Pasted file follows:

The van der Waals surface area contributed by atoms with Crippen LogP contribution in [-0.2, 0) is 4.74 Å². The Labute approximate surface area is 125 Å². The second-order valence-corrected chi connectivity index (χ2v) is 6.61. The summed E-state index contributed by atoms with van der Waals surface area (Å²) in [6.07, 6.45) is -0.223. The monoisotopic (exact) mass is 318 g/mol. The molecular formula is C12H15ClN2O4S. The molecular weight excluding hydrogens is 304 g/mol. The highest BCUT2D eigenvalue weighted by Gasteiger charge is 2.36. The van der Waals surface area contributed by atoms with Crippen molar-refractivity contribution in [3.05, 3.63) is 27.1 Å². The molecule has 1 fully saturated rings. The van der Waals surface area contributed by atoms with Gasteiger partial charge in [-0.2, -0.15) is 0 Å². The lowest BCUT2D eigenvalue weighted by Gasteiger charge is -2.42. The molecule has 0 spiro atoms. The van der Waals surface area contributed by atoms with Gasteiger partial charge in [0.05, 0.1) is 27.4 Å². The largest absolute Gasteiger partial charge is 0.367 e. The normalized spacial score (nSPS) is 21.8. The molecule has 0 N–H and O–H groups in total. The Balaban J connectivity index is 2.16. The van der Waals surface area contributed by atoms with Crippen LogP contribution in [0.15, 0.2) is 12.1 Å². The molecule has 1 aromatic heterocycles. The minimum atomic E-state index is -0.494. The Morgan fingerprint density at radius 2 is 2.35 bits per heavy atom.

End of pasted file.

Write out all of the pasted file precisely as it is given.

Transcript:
The van der Waals surface area contributed by atoms with Crippen LogP contribution in [-0.2, 0) is 4.74 Å². The Labute approximate surface area is 125 Å². The second-order valence-corrected chi connectivity index (χ2v) is 6.61. The summed E-state index contributed by atoms with van der Waals surface area (Å²) in [6.07, 6.45) is -0.223. The monoisotopic (exact) mass is 318 g/mol. The molecular formula is C12H15ClN2O4S. The molecular weight excluding hydrogens is 304 g/mol. The highest BCUT2D eigenvalue weighted by Gasteiger charge is 2.36. The van der Waals surface area contributed by atoms with Crippen molar-refractivity contribution in [3.05, 3.63) is 27.1 Å². The molecule has 1 fully saturated rings. The van der Waals surface area contributed by atoms with Gasteiger partial charge in [-0.2, -0.15) is 0 Å². The lowest BCUT2D eigenvalue weighted by Gasteiger charge is -2.42. The molecule has 0 spiro atoms. The van der Waals surface area contributed by atoms with Gasteiger partial charge in [0.05, 0.1) is 27.4 Å². The largest absolute Gasteiger partial charge is 0.367 e. The normalized spacial score (nSPS) is 21.8. The molecule has 0 N–H and O–H groups in total. The Balaban J connectivity index is 2.16. The van der Waals surface area contributed by atoms with Crippen LogP contribution in [0.15, 0.2) is 12.1 Å². The molecule has 1 aromatic heterocycles. The minimum atomic E-state index is -0.494. The Morgan fingerprint density at radius 2 is 2.35 bits per heavy atom.